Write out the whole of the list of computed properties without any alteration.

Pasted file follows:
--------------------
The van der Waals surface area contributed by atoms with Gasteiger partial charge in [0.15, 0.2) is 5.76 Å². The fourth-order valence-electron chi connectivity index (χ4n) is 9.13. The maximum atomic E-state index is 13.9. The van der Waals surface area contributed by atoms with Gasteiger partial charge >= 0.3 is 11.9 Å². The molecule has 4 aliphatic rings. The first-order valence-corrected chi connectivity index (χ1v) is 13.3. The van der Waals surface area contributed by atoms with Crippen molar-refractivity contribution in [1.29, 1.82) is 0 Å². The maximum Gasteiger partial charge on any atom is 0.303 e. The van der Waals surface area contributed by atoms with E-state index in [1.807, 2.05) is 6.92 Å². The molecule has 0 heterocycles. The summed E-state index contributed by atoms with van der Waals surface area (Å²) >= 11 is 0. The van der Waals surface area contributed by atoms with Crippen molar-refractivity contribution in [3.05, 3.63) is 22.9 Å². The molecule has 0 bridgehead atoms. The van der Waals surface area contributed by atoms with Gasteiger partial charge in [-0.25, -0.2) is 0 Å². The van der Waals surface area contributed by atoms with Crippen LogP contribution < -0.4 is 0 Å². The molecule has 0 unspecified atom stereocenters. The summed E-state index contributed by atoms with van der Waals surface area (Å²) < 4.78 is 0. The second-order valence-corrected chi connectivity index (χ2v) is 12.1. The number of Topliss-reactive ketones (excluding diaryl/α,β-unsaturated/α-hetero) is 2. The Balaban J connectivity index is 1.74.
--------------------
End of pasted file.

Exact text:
The van der Waals surface area contributed by atoms with Gasteiger partial charge in [0.15, 0.2) is 5.76 Å². The fourth-order valence-electron chi connectivity index (χ4n) is 9.13. The maximum atomic E-state index is 13.9. The van der Waals surface area contributed by atoms with Gasteiger partial charge >= 0.3 is 11.9 Å². The molecule has 4 aliphatic rings. The first-order valence-corrected chi connectivity index (χ1v) is 13.3. The van der Waals surface area contributed by atoms with Crippen molar-refractivity contribution in [1.29, 1.82) is 0 Å². The maximum Gasteiger partial charge on any atom is 0.303 e. The van der Waals surface area contributed by atoms with E-state index in [1.807, 2.05) is 6.92 Å². The molecule has 0 heterocycles. The summed E-state index contributed by atoms with van der Waals surface area (Å²) >= 11 is 0. The van der Waals surface area contributed by atoms with Crippen molar-refractivity contribution in [3.05, 3.63) is 22.9 Å². The molecule has 0 bridgehead atoms. The van der Waals surface area contributed by atoms with Gasteiger partial charge in [-0.25, -0.2) is 0 Å². The van der Waals surface area contributed by atoms with Crippen LogP contribution < -0.4 is 0 Å². The molecule has 0 unspecified atom stereocenters. The summed E-state index contributed by atoms with van der Waals surface area (Å²) < 4.78 is 0. The second-order valence-corrected chi connectivity index (χ2v) is 12.1. The number of Topliss-reactive ketones (excluding diaryl/α,β-unsaturated/α-hetero) is 2. The Balaban J connectivity index is 1.74.